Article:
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Embryo - Father Son And Holy Ghosts (1972)

Embryo - Father Son And Holy Ghosts (1972)

Third album by German legends Embryo, originally released in 1972. A cool set of trippy jazzy rock with plenty of keyboard led jams. This is one of the bands more commercial releases yet it does not sacrifice the experimentation that made the band so admired. Great Krautrock by one of the top 10 German bands of the 70's.

Embryo is most definitely one of the more obscure bands (as if there aren't a lot of obscure bands with progressive tendencies, haha) but they are one of the few bands that can say they were favored by the great Miles Davis, who is known for his high musical standards. Now, I am not exactly sure which albums of theirs this praise applied to but this album is definitely a wonderful example of jazz-fusion recorded during the early years of the genre, which I believe he would have at least found amusing. In particular it is the eastern influence in the band that is most striking. On "Father, Son, and Holy Ghosts," the band members run a gambit of instruments including veena and tarang sitars, flute, violin, marimba, vibraphone and numerous other precussion instruments. Using a few different time signatures and, in a lot of cases, jazzy rhythms, they weave some very fun "jams" ontop a foundation of space rock. Crossing a line between Pink Floyd's crescendoing, Gong's jazzy wit and time signatures, and krautrock bass-lines and afrocentric rhythms, supplied by supposed viruoso bass-player Dave King and the groups leader and drummer/precussionist, as well as ex-Amon Duul member, Christian Burchard. The most noticable player on the album is the incredible Sigi Schwab on guitar and sitars and the best part of his playing is that he does not over-power the music at any point with his soloing or pedal effects, always adding and never taking away. As for the tracks themselves, "The Sun Song" and "The Forgotten Sea" stand out as the most compelling and original tracks on the album. "The Sun Song" is, according to them, a trip to the sun; this is interesting as this track is the most eastern-influenced of them all with its pounding sitar, sometimes disspondent but always interesting eastern flute work, and great precussion anchored by the marimba. All the instruments featured play incredibly well off of each other and do indeed provoke an esoteric sense of travelling towards the sun much like the idea behind a lot Pink Floyd songs such as "Meddle," Set The Controls For The Heart Of The Sun," etc. "The Forgotten Sea" is a jazz jam featuring marimba and guitar as the featured soloists. I don't find this song overly challenging beyond the soloing, but very fun and probably the song on the album besides the latter mentioned that I could see appealing most to Miles Davis. On the otherhand, who knows. All the other songs are great as well. King Insano runs like a a song that could have influenced the David Cross/John Wetton incarnation of King Crimson with its brooding violin play via Edgar Hoffman. Marimbaroos is a bit along the same lines only instead of brooding, much more peaceful and moving. But regardless, this album is most definitely one of my favorites and is recommended to any parties interested in the above bands or jazz-rock fusion." ~ Progarchives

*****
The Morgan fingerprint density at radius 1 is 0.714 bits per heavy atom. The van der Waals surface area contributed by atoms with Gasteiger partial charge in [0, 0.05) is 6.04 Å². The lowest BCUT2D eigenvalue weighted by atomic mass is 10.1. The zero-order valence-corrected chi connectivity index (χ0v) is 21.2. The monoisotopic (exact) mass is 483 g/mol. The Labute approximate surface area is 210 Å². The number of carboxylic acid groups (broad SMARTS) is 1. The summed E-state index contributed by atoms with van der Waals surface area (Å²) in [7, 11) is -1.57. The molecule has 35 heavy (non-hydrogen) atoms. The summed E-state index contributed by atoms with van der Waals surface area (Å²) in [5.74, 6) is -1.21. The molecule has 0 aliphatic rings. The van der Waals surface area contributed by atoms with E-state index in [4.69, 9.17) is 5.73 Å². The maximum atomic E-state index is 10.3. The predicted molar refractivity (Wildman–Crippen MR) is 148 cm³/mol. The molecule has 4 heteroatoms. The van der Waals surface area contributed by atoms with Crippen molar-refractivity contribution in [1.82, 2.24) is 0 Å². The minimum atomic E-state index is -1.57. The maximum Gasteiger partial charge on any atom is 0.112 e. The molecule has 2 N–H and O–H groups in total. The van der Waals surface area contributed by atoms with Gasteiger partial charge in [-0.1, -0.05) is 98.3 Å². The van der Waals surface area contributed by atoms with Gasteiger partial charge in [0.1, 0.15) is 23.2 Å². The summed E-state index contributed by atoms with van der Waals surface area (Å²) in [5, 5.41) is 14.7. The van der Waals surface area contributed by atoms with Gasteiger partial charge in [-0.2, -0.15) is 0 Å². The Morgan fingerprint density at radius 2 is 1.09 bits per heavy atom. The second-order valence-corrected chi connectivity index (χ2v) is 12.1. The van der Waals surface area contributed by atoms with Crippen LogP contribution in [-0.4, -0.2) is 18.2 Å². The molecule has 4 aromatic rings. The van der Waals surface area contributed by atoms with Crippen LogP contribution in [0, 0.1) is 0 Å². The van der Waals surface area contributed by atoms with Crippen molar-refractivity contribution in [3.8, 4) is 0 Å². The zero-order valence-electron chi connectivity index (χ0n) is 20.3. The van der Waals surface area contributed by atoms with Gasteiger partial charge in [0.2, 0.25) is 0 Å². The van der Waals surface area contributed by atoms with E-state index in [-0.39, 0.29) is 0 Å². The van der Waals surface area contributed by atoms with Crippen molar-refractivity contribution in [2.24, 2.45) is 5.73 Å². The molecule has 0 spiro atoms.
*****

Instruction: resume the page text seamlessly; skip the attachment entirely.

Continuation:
Christian Burchard / drums, vibes, percussion, marimbaphone, vocals
Edgar Hofmann / violin, soprano saxophone
David King / bass, flute, alto marimba, vocals
Sigi Schwab / acoustic & electric guitars, veena, tarang

1. The Special Trip
2. Nightmares
3. King Insano
4. Free
5. The Sun Song
6. Marimbaroos
7. Forgotten Sea